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Russian cynicism still finds Georgia

By Messenger Staff
Thursday, June 11
Russia has revealed the following, cynical approach towards Georgia. The country sees the possibility of normalization of relations with Georgia if we recognize our occupied regions as independent states and give up striving towards membership in NATO and the EU.

The Georgian Foreign Ministry has already given an adequate assessment to the statement.

The 2014 summarizing report of the Russia’s Foreign Ministry reads that there are several hindering factors in the Georgian-Russian relations.

They named lack of diplomatic relations with Georgia, the Georgian side’s refusal to recognize the de-facto regions of Abkhazia and South Ossetia as sovereign states, as well as our incessant striving towards Western international bodies number among the ‘negative’ factors.

“We will proceed keeping bilateral ties on the territories that are not against Russia’s national interests,” the Moscow report suggests.

The document also reads that the return of Georgian products to the Russian market and restoring regular flights between Russia and Georgia provided positive consequences for both of the states.

“Negotiations in Geneva still ongoing, the goal of the talks is signing an agreement on the non-use of force between Georgia, Abkhazia and South Ossetia,” the Russian report adds.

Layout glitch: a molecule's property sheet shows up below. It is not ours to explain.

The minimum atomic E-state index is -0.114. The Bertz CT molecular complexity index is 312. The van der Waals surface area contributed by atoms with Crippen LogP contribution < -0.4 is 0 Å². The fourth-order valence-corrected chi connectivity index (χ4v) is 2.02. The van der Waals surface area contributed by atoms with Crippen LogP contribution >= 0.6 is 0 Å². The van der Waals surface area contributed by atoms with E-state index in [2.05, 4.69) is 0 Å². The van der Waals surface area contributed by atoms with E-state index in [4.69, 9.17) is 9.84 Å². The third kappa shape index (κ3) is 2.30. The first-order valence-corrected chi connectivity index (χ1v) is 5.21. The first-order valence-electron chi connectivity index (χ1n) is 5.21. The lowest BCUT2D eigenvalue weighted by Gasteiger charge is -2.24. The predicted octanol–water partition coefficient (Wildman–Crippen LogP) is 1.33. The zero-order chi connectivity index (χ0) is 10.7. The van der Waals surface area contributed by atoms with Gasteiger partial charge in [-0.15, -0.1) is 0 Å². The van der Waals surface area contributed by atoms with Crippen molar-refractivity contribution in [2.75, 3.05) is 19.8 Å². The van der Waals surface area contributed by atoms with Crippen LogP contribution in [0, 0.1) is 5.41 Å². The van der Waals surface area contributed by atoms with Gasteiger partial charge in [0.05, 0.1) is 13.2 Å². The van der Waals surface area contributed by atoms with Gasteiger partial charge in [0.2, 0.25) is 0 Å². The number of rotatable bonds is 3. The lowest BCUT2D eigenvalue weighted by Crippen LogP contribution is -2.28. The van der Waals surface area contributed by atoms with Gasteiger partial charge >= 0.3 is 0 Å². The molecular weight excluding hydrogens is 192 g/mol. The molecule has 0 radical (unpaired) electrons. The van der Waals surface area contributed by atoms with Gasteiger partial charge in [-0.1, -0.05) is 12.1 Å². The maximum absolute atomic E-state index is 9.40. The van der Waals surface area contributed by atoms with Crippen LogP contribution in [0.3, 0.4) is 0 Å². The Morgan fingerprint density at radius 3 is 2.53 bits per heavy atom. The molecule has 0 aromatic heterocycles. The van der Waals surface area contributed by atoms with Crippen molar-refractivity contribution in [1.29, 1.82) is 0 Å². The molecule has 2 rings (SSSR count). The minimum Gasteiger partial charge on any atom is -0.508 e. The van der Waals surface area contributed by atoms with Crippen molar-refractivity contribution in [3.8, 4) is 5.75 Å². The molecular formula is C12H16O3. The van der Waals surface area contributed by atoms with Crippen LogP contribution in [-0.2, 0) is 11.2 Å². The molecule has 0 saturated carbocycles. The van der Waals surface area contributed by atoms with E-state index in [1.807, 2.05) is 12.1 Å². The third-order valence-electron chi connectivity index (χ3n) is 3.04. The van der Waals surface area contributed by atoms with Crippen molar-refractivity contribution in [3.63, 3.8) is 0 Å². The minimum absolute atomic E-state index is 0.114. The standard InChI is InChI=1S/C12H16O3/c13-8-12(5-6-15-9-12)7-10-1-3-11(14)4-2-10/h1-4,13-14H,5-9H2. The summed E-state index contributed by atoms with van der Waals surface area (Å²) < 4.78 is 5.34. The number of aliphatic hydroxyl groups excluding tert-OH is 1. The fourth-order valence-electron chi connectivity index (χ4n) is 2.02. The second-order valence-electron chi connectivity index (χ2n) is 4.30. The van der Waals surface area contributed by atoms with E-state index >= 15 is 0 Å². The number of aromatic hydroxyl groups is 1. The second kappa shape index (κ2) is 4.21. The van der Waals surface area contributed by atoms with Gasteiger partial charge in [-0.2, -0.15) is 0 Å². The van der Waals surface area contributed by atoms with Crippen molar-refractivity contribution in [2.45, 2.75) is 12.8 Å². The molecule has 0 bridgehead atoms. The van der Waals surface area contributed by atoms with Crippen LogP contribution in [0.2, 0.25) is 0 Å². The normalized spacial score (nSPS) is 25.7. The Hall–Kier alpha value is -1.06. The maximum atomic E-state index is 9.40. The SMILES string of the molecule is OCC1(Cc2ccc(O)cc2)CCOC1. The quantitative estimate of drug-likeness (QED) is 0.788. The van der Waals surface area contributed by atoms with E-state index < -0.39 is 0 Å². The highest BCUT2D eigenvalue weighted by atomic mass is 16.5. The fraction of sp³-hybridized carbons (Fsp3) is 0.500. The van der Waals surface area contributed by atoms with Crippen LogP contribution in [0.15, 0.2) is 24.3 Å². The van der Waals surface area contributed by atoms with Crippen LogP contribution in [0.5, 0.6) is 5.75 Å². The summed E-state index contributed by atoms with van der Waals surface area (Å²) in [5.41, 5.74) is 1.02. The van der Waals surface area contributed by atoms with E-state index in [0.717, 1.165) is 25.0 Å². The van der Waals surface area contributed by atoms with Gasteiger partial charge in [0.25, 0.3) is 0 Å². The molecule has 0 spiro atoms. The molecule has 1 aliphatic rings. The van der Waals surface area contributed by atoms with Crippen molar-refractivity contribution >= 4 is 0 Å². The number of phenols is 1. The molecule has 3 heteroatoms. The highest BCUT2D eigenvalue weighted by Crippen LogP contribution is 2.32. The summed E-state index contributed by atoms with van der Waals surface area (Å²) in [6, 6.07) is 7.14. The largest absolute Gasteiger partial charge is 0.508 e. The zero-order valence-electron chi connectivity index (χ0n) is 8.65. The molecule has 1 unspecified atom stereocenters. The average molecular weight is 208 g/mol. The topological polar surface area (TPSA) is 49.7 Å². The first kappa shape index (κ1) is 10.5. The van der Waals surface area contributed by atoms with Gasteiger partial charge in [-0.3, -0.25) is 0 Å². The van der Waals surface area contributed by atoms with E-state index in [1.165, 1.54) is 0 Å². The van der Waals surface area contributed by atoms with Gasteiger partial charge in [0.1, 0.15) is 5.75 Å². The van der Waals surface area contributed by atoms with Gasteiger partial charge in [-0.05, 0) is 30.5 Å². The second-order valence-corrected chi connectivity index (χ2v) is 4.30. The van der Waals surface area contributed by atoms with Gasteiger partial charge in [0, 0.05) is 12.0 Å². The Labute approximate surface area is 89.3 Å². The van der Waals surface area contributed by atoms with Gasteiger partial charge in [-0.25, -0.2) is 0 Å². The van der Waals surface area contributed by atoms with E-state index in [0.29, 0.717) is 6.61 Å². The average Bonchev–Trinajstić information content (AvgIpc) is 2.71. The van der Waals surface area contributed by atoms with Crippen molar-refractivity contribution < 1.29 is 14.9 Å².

It is well known that Georgia is definitely against such an agreement and demands the memorandum to be signed between Georgia and Russia.

In response, Georgia’s Foreign Ministry stressed that Russia still continues its illegal propaganda and names Abkhazia and South Ossetia as independent countries, when both of the territories are integral parts of Georgia now occupied by Russia.

“Unfortunately, the ignoring of international law and norms has become Russia’s business card. The statement reflects that Russia’s main worries are related to Georgia’s aspirations towards the Euro-Atlantic structures. Each independent state has a right to make its choice to any international organization,” Georgia’s Foreign Ministry states.

Georgia’s Special Envoy to Russia Zurab Abashidze says that the restoration of diplomatic relations with Russia is impossible now. He stresses that the relief of such connections is impossible until Russia tries to portray Georgian territories as independent states.

“If there are serious, positive moves in this regard, only after this we can speak on the restoration of diplomatic ties,” Abashidze says.

Head of Georgian Armed Forces General Staff Vakhtang Kapanadze states that Russia should adapt to the fact that Georgia is a sovereign state, which means freedom of choice.

It is obvious that Russia has its interests that differ from the Georgian path and it will continue its pressure on Georgia to achieve its goals. What measures Russia will apply in the process depends on various domestic and foreign factors.